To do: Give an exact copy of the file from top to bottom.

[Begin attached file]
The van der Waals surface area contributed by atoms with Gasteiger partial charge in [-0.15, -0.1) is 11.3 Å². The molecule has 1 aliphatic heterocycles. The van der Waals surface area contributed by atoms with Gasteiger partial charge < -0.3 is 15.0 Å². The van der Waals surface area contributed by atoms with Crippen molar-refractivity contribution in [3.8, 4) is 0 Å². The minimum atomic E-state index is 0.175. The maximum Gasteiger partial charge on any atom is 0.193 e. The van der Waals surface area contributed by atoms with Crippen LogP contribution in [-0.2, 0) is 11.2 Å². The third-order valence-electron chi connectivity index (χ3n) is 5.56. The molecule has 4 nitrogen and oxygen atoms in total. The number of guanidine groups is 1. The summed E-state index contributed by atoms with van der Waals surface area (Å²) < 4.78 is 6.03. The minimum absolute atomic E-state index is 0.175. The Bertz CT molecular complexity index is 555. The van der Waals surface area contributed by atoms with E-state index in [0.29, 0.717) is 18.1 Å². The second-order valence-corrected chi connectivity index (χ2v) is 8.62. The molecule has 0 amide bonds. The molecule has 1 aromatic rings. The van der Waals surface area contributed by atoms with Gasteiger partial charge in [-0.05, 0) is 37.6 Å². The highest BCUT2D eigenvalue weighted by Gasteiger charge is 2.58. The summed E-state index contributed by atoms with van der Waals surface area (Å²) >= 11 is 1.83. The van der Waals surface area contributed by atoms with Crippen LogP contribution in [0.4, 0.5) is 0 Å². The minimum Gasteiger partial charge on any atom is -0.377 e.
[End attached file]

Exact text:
The van der Waals surface area contributed by atoms with Gasteiger partial charge in [-0.15, -0.1) is 11.3 Å². The molecule has 1 aliphatic heterocycles. The van der Waals surface area contributed by atoms with Gasteiger partial charge < -0.3 is 15.0 Å². The van der Waals surface area contributed by atoms with Crippen molar-refractivity contribution in [3.8, 4) is 0 Å². The minimum atomic E-state index is 0.175. The maximum Gasteiger partial charge on any atom is 0.193 e. The van der Waals surface area contributed by atoms with Crippen LogP contribution in [-0.2, 0) is 11.2 Å². The third-order valence-electron chi connectivity index (χ3n) is 5.56. The molecule has 4 nitrogen and oxygen atoms in total. The number of guanidine groups is 1. The summed E-state index contributed by atoms with van der Waals surface area (Å²) < 4.78 is 6.03. The minimum absolute atomic E-state index is 0.175. The Bertz CT molecular complexity index is 555. The van der Waals surface area contributed by atoms with E-state index in [0.29, 0.717) is 18.1 Å². The second-order valence-corrected chi connectivity index (χ2v) is 8.62. The molecule has 0 amide bonds. The molecule has 1 aromatic rings. The van der Waals surface area contributed by atoms with Gasteiger partial charge in [-0.05, 0) is 37.6 Å². The highest BCUT2D eigenvalue weighted by Gasteiger charge is 2.58. The summed E-state index contributed by atoms with van der Waals surface area (Å²) >= 11 is 1.83. The van der Waals surface area contributed by atoms with Crippen LogP contribution in [0.4, 0.5) is 0 Å². The minimum Gasteiger partial charge on any atom is -0.377 e.